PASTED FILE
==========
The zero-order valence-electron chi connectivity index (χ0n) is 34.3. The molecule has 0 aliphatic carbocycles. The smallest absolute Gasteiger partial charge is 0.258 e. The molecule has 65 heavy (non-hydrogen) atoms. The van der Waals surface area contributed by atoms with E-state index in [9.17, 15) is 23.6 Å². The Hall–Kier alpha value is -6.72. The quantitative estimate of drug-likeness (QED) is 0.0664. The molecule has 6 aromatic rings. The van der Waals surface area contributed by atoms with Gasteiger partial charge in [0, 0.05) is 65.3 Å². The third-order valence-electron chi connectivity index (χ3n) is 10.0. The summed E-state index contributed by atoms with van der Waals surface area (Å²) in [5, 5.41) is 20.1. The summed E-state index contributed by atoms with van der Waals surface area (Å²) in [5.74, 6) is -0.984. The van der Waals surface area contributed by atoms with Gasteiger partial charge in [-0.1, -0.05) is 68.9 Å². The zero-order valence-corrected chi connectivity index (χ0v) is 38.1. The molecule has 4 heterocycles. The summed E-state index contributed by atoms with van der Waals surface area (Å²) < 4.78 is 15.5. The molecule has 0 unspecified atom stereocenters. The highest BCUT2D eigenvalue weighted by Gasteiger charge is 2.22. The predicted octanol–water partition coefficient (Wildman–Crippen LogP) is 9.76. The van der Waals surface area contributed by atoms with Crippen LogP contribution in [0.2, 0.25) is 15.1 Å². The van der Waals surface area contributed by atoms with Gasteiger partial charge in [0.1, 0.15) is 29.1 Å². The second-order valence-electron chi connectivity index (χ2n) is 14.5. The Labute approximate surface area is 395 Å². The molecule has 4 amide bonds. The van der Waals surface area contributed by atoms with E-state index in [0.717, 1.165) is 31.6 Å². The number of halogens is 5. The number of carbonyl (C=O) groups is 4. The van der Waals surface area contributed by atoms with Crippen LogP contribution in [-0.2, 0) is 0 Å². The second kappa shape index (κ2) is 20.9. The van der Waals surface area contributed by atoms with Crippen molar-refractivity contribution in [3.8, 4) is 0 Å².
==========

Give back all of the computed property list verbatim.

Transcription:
The zero-order valence-electron chi connectivity index (χ0n) is 34.3. The molecule has 0 aliphatic carbocycles. The smallest absolute Gasteiger partial charge is 0.258 e. The molecule has 65 heavy (non-hydrogen) atoms. The van der Waals surface area contributed by atoms with E-state index in [9.17, 15) is 23.6 Å². The Hall–Kier alpha value is -6.72. The quantitative estimate of drug-likeness (QED) is 0.0664. The molecule has 6 aromatic rings. The van der Waals surface area contributed by atoms with Gasteiger partial charge in [0, 0.05) is 65.3 Å². The third-order valence-electron chi connectivity index (χ3n) is 10.0. The summed E-state index contributed by atoms with van der Waals surface area (Å²) in [5, 5.41) is 20.1. The summed E-state index contributed by atoms with van der Waals surface area (Å²) in [5.74, 6) is -0.984. The van der Waals surface area contributed by atoms with Gasteiger partial charge in [-0.1, -0.05) is 68.9 Å². The zero-order valence-corrected chi connectivity index (χ0v) is 38.1. The molecule has 4 heterocycles. The summed E-state index contributed by atoms with van der Waals surface area (Å²) < 4.78 is 15.5. The molecule has 0 unspecified atom stereocenters. The highest BCUT2D eigenvalue weighted by Gasteiger charge is 2.22. The predicted octanol–water partition coefficient (Wildman–Crippen LogP) is 9.76. The van der Waals surface area contributed by atoms with Crippen LogP contribution in [0.2, 0.25) is 15.1 Å². The van der Waals surface area contributed by atoms with Gasteiger partial charge in [0.1, 0.15) is 29.1 Å². The second-order valence-electron chi connectivity index (χ2n) is 14.5. The Labute approximate surface area is 395 Å². The molecule has 4 amide bonds. The van der Waals surface area contributed by atoms with E-state index in [0.717, 1.165) is 31.6 Å². The number of halogens is 5. The number of carbonyl (C=O) groups is 4. The van der Waals surface area contributed by atoms with Crippen LogP contribution in [-0.2, 0) is 0 Å². The second kappa shape index (κ2) is 20.9. The van der Waals surface area contributed by atoms with Crippen molar-refractivity contribution in [3.8, 4) is 0 Å².